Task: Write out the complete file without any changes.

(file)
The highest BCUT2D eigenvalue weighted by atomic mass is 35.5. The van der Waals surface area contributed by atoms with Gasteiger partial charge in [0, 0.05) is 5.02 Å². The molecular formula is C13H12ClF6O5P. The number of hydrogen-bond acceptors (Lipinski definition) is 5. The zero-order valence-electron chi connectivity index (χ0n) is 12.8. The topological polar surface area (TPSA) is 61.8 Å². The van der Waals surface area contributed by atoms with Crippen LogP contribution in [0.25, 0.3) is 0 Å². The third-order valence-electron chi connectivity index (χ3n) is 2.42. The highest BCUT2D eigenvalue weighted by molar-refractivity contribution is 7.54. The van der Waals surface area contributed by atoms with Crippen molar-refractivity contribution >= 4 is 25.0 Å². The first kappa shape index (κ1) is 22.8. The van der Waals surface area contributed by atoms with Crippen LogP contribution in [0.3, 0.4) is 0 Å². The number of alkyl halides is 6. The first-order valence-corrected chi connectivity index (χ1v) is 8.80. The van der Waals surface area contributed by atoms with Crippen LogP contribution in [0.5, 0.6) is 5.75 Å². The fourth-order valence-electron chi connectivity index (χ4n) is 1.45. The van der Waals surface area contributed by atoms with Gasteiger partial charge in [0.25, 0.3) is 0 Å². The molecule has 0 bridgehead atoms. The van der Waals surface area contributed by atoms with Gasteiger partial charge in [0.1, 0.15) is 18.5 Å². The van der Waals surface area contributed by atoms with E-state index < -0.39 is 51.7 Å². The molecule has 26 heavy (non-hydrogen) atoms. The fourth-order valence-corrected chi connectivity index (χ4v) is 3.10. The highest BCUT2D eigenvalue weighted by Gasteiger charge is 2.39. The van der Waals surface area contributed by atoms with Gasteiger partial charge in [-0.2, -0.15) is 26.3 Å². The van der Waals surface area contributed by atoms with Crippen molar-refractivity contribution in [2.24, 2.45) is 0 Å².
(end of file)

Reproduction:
The highest BCUT2D eigenvalue weighted by atomic mass is 35.5. The van der Waals surface area contributed by atoms with Gasteiger partial charge in [0, 0.05) is 5.02 Å². The molecular formula is C13H12ClF6O5P. The number of hydrogen-bond acceptors (Lipinski definition) is 5. The zero-order valence-electron chi connectivity index (χ0n) is 12.8. The topological polar surface area (TPSA) is 61.8 Å². The van der Waals surface area contributed by atoms with Crippen LogP contribution in [0.25, 0.3) is 0 Å². The third-order valence-electron chi connectivity index (χ3n) is 2.42. The highest BCUT2D eigenvalue weighted by molar-refractivity contribution is 7.54. The van der Waals surface area contributed by atoms with Crippen molar-refractivity contribution >= 4 is 25.0 Å². The first kappa shape index (κ1) is 22.8. The van der Waals surface area contributed by atoms with Crippen LogP contribution in [0.3, 0.4) is 0 Å². The number of alkyl halides is 6. The first-order valence-corrected chi connectivity index (χ1v) is 8.80. The van der Waals surface area contributed by atoms with Crippen LogP contribution in [0.5, 0.6) is 5.75 Å². The fourth-order valence-electron chi connectivity index (χ4n) is 1.45. The van der Waals surface area contributed by atoms with Gasteiger partial charge in [0.25, 0.3) is 0 Å². The molecule has 0 bridgehead atoms. The van der Waals surface area contributed by atoms with Gasteiger partial charge in [0.1, 0.15) is 18.5 Å². The van der Waals surface area contributed by atoms with E-state index < -0.39 is 51.7 Å². The molecule has 26 heavy (non-hydrogen) atoms. The fourth-order valence-corrected chi connectivity index (χ4v) is 3.10. The highest BCUT2D eigenvalue weighted by Gasteiger charge is 2.39. The van der Waals surface area contributed by atoms with Gasteiger partial charge in [-0.2, -0.15) is 26.3 Å². The van der Waals surface area contributed by atoms with Crippen molar-refractivity contribution in [2.24, 2.45) is 0 Å².